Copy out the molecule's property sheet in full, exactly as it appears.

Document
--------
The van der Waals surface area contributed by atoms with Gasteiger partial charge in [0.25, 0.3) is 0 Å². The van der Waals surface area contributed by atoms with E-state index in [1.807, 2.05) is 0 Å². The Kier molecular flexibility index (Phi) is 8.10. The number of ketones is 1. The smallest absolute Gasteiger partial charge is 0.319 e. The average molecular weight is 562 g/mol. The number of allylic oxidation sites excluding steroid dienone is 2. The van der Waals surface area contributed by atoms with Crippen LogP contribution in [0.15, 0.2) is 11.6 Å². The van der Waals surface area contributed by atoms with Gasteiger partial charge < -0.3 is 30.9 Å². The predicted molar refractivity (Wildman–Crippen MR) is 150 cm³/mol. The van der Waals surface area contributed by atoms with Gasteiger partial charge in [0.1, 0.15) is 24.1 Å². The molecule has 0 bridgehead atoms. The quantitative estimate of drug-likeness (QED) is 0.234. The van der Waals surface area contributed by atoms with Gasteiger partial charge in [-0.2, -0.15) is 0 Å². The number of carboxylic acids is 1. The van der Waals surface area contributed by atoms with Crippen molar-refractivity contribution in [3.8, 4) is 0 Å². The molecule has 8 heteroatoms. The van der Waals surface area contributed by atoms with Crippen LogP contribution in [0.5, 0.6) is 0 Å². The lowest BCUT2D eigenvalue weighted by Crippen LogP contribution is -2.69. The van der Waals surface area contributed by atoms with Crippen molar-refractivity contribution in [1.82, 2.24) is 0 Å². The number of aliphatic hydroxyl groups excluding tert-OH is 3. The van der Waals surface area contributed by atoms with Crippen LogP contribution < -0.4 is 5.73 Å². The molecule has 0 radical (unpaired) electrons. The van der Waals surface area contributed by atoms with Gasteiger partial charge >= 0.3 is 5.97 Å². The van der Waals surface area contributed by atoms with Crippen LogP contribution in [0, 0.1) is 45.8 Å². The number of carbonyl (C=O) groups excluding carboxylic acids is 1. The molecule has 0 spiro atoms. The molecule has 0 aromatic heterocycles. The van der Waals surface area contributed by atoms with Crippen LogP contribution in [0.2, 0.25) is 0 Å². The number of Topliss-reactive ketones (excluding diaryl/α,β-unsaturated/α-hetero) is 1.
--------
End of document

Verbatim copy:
The van der Waals surface area contributed by atoms with Gasteiger partial charge in [0.25, 0.3) is 0 Å². The van der Waals surface area contributed by atoms with E-state index in [1.807, 2.05) is 0 Å². The Kier molecular flexibility index (Phi) is 8.10. The number of ketones is 1. The smallest absolute Gasteiger partial charge is 0.319 e. The average molecular weight is 562 g/mol. The number of allylic oxidation sites excluding steroid dienone is 2. The van der Waals surface area contributed by atoms with Crippen LogP contribution in [0.15, 0.2) is 11.6 Å². The van der Waals surface area contributed by atoms with Gasteiger partial charge < -0.3 is 30.9 Å². The predicted molar refractivity (Wildman–Crippen MR) is 150 cm³/mol. The van der Waals surface area contributed by atoms with Gasteiger partial charge in [0.1, 0.15) is 24.1 Å². The molecule has 0 bridgehead atoms. The quantitative estimate of drug-likeness (QED) is 0.234. The van der Waals surface area contributed by atoms with Gasteiger partial charge in [-0.2, -0.15) is 0 Å². The number of carboxylic acids is 1. The van der Waals surface area contributed by atoms with Crippen molar-refractivity contribution in [3.8, 4) is 0 Å². The molecule has 8 heteroatoms. The van der Waals surface area contributed by atoms with Crippen LogP contribution in [0.5, 0.6) is 0 Å². The lowest BCUT2D eigenvalue weighted by Crippen LogP contribution is -2.69. The van der Waals surface area contributed by atoms with Crippen molar-refractivity contribution in [1.82, 2.24) is 0 Å². The number of aliphatic hydroxyl groups excluding tert-OH is 3. The van der Waals surface area contributed by atoms with Crippen LogP contribution < -0.4 is 5.73 Å². The molecule has 0 radical (unpaired) electrons. The van der Waals surface area contributed by atoms with Gasteiger partial charge >= 0.3 is 5.97 Å². The van der Waals surface area contributed by atoms with Crippen LogP contribution in [0, 0.1) is 45.8 Å². The number of carbonyl (C=O) groups excluding carboxylic acids is 1. The molecule has 0 spiro atoms. The molecule has 0 aromatic heterocycles. The van der Waals surface area contributed by atoms with Crippen LogP contribution in [0.2, 0.25) is 0 Å². The number of Topliss-reactive ketones (excluding diaryl/α,β-unsaturated/α-hetero) is 1.